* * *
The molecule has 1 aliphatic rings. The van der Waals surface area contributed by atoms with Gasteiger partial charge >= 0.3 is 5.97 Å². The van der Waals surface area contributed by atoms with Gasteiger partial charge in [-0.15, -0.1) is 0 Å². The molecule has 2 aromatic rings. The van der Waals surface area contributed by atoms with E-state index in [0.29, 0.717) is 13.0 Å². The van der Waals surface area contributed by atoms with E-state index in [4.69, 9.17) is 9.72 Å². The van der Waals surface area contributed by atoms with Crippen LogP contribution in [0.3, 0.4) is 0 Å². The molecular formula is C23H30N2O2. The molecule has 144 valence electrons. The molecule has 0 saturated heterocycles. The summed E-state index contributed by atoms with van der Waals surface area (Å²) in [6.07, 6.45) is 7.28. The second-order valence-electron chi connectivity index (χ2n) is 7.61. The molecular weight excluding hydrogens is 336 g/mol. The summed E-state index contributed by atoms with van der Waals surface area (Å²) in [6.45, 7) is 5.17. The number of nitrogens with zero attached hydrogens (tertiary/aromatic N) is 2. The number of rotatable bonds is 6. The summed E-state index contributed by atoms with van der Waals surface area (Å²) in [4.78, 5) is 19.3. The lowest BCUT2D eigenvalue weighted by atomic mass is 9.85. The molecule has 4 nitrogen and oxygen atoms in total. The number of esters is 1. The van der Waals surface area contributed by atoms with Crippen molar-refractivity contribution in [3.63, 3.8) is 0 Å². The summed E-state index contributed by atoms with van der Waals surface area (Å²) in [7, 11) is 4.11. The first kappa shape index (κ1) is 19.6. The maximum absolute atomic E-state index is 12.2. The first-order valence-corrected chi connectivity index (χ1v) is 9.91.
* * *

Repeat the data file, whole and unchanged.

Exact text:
The molecule has 1 aliphatic rings. The van der Waals surface area contributed by atoms with Gasteiger partial charge >= 0.3 is 5.97 Å². The van der Waals surface area contributed by atoms with Gasteiger partial charge in [-0.15, -0.1) is 0 Å². The molecule has 2 aromatic rings. The van der Waals surface area contributed by atoms with E-state index in [0.29, 0.717) is 13.0 Å². The van der Waals surface area contributed by atoms with E-state index in [4.69, 9.17) is 9.72 Å². The van der Waals surface area contributed by atoms with Crippen LogP contribution in [0.3, 0.4) is 0 Å². The molecular formula is C23H30N2O2. The molecule has 144 valence electrons. The molecule has 0 saturated heterocycles. The summed E-state index contributed by atoms with van der Waals surface area (Å²) in [6.07, 6.45) is 7.28. The second-order valence-electron chi connectivity index (χ2n) is 7.61. The molecular weight excluding hydrogens is 336 g/mol. The summed E-state index contributed by atoms with van der Waals surface area (Å²) in [6.45, 7) is 5.17. The number of nitrogens with zero attached hydrogens (tertiary/aromatic N) is 2. The number of rotatable bonds is 6. The summed E-state index contributed by atoms with van der Waals surface area (Å²) in [4.78, 5) is 19.3. The lowest BCUT2D eigenvalue weighted by atomic mass is 9.85. The molecule has 4 nitrogen and oxygen atoms in total. The number of esters is 1. The van der Waals surface area contributed by atoms with Crippen molar-refractivity contribution in [3.63, 3.8) is 0 Å². The summed E-state index contributed by atoms with van der Waals surface area (Å²) in [7, 11) is 4.11. The first kappa shape index (κ1) is 19.6. The maximum absolute atomic E-state index is 12.2. The first-order valence-corrected chi connectivity index (χ1v) is 9.91.